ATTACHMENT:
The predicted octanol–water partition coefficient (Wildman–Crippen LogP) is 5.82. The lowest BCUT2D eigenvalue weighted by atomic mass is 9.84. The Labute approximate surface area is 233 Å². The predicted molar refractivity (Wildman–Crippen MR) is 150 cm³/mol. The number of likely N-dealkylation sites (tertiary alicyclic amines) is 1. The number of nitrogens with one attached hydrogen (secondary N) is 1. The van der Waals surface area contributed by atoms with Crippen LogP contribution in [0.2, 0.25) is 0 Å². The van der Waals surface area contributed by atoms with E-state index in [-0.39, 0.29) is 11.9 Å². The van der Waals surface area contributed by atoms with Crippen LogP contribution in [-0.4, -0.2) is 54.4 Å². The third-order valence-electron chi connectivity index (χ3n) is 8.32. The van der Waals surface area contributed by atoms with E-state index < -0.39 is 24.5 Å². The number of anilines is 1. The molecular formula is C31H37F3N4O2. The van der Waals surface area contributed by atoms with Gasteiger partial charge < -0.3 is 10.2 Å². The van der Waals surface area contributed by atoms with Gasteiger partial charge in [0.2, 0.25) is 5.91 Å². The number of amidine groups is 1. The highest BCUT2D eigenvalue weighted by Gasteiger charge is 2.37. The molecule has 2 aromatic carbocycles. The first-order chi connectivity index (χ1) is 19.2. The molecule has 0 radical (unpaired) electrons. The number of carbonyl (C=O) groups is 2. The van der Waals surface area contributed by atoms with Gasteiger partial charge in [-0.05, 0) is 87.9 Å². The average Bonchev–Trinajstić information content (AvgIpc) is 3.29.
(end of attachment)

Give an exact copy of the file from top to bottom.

The predicted octanol–water partition coefficient (Wildman–Crippen LogP) is 5.82. The lowest BCUT2D eigenvalue weighted by atomic mass is 9.84. The Labute approximate surface area is 233 Å². The predicted molar refractivity (Wildman–Crippen MR) is 150 cm³/mol. The number of likely N-dealkylation sites (tertiary alicyclic amines) is 1. The number of nitrogens with one attached hydrogen (secondary N) is 1. The van der Waals surface area contributed by atoms with Crippen LogP contribution in [0.2, 0.25) is 0 Å². The van der Waals surface area contributed by atoms with E-state index in [-0.39, 0.29) is 11.9 Å². The van der Waals surface area contributed by atoms with Crippen LogP contribution in [-0.4, -0.2) is 54.4 Å². The third-order valence-electron chi connectivity index (χ3n) is 8.32. The van der Waals surface area contributed by atoms with E-state index < -0.39 is 24.5 Å². The number of anilines is 1. The molecular formula is C31H37F3N4O2. The van der Waals surface area contributed by atoms with Gasteiger partial charge < -0.3 is 10.2 Å². The van der Waals surface area contributed by atoms with Gasteiger partial charge in [0.2, 0.25) is 5.91 Å². The number of amidine groups is 1. The highest BCUT2D eigenvalue weighted by Gasteiger charge is 2.37. The molecule has 2 aromatic carbocycles. The first-order chi connectivity index (χ1) is 19.2. The molecule has 0 radical (unpaired) electrons. The number of carbonyl (C=O) groups is 2. The van der Waals surface area contributed by atoms with Gasteiger partial charge in [-0.05, 0) is 87.9 Å². The average Bonchev–Trinajstić information content (AvgIpc) is 3.29.